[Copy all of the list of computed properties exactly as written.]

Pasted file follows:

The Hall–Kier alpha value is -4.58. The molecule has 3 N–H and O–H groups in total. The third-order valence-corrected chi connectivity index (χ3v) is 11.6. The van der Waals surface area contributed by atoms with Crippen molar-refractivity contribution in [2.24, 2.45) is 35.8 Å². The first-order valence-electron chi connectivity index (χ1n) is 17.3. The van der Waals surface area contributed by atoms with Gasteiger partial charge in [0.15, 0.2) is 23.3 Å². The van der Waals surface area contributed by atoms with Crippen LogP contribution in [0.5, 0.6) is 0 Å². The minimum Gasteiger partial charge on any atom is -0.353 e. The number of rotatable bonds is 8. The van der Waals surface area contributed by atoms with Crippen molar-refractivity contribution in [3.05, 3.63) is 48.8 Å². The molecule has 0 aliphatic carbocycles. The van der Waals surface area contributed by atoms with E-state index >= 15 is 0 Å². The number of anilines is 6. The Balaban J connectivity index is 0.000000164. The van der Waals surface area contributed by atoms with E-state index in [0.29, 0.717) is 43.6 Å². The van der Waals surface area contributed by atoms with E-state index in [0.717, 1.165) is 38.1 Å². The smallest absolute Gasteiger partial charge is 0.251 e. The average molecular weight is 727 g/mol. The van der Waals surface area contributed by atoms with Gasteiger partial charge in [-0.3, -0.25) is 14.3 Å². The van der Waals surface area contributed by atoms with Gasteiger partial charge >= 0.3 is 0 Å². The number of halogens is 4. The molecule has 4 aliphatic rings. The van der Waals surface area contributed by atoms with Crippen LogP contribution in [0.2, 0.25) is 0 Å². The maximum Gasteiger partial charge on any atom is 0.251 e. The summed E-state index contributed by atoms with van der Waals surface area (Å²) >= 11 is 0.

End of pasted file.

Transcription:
The Hall–Kier alpha value is -4.58. The molecule has 3 N–H and O–H groups in total. The third-order valence-corrected chi connectivity index (χ3v) is 11.6. The van der Waals surface area contributed by atoms with Crippen molar-refractivity contribution in [2.24, 2.45) is 35.8 Å². The first-order valence-electron chi connectivity index (χ1n) is 17.3. The van der Waals surface area contributed by atoms with Gasteiger partial charge in [0.15, 0.2) is 23.3 Å². The van der Waals surface area contributed by atoms with Crippen LogP contribution in [0.5, 0.6) is 0 Å². The minimum Gasteiger partial charge on any atom is -0.353 e. The number of rotatable bonds is 8. The van der Waals surface area contributed by atoms with Crippen molar-refractivity contribution in [3.05, 3.63) is 48.8 Å². The molecule has 0 aliphatic carbocycles. The van der Waals surface area contributed by atoms with E-state index >= 15 is 0 Å². The number of anilines is 6. The Balaban J connectivity index is 0.000000164. The van der Waals surface area contributed by atoms with E-state index in [0.29, 0.717) is 43.6 Å². The van der Waals surface area contributed by atoms with E-state index in [0.717, 1.165) is 38.1 Å². The smallest absolute Gasteiger partial charge is 0.251 e. The average molecular weight is 727 g/mol. The van der Waals surface area contributed by atoms with Gasteiger partial charge in [-0.3, -0.25) is 14.3 Å². The van der Waals surface area contributed by atoms with Gasteiger partial charge >= 0.3 is 0 Å². The number of halogens is 4. The molecule has 4 aliphatic rings. The van der Waals surface area contributed by atoms with Crippen LogP contribution in [0.2, 0.25) is 0 Å². The maximum Gasteiger partial charge on any atom is 0.251 e. The summed E-state index contributed by atoms with van der Waals surface area (Å²) >= 11 is 0.